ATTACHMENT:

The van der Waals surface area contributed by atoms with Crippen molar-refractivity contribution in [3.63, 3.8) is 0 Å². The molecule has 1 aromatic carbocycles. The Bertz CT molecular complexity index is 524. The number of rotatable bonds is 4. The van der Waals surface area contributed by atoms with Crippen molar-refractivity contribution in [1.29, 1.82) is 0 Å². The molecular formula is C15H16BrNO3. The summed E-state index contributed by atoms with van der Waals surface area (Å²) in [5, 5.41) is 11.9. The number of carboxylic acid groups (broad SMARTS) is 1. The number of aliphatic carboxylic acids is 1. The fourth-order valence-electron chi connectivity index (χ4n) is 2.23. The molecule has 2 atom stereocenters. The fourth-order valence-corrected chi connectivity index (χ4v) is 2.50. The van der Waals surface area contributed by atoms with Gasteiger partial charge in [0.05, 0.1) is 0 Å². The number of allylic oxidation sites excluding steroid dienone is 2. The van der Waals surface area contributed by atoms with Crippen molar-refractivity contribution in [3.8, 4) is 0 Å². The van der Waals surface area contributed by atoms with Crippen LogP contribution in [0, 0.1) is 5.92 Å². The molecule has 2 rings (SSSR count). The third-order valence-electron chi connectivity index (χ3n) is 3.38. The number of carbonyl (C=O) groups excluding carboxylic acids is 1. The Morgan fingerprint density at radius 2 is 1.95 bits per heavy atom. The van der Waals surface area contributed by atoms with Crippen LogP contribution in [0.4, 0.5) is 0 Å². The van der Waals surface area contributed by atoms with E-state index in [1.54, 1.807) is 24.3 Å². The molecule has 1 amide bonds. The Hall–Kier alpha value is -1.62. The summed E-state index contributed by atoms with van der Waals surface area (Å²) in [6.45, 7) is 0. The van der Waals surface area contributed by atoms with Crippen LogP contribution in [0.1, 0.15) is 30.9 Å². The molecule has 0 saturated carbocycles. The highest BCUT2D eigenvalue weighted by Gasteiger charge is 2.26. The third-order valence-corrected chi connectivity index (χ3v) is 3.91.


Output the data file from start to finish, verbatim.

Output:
The van der Waals surface area contributed by atoms with Crippen molar-refractivity contribution in [3.63, 3.8) is 0 Å². The molecule has 1 aromatic carbocycles. The Bertz CT molecular complexity index is 524. The number of rotatable bonds is 4. The van der Waals surface area contributed by atoms with Crippen molar-refractivity contribution in [1.29, 1.82) is 0 Å². The molecular formula is C15H16BrNO3. The summed E-state index contributed by atoms with van der Waals surface area (Å²) in [5, 5.41) is 11.9. The number of carboxylic acid groups (broad SMARTS) is 1. The number of aliphatic carboxylic acids is 1. The fourth-order valence-electron chi connectivity index (χ4n) is 2.23. The molecule has 2 atom stereocenters. The fourth-order valence-corrected chi connectivity index (χ4v) is 2.50. The van der Waals surface area contributed by atoms with Gasteiger partial charge in [0.05, 0.1) is 0 Å². The number of allylic oxidation sites excluding steroid dienone is 2. The van der Waals surface area contributed by atoms with Crippen molar-refractivity contribution in [3.8, 4) is 0 Å². The van der Waals surface area contributed by atoms with Crippen LogP contribution in [0, 0.1) is 5.92 Å². The molecule has 2 rings (SSSR count). The third-order valence-electron chi connectivity index (χ3n) is 3.38. The number of carbonyl (C=O) groups excluding carboxylic acids is 1. The Morgan fingerprint density at radius 2 is 1.95 bits per heavy atom. The van der Waals surface area contributed by atoms with Crippen LogP contribution in [0.4, 0.5) is 0 Å². The van der Waals surface area contributed by atoms with E-state index in [1.54, 1.807) is 24.3 Å². The molecule has 1 amide bonds. The Hall–Kier alpha value is -1.62. The summed E-state index contributed by atoms with van der Waals surface area (Å²) in [6.45, 7) is 0. The van der Waals surface area contributed by atoms with Crippen LogP contribution in [0.1, 0.15) is 30.9 Å². The molecule has 0 saturated carbocycles. The highest BCUT2D eigenvalue weighted by Gasteiger charge is 2.26. The third-order valence-corrected chi connectivity index (χ3v) is 3.91.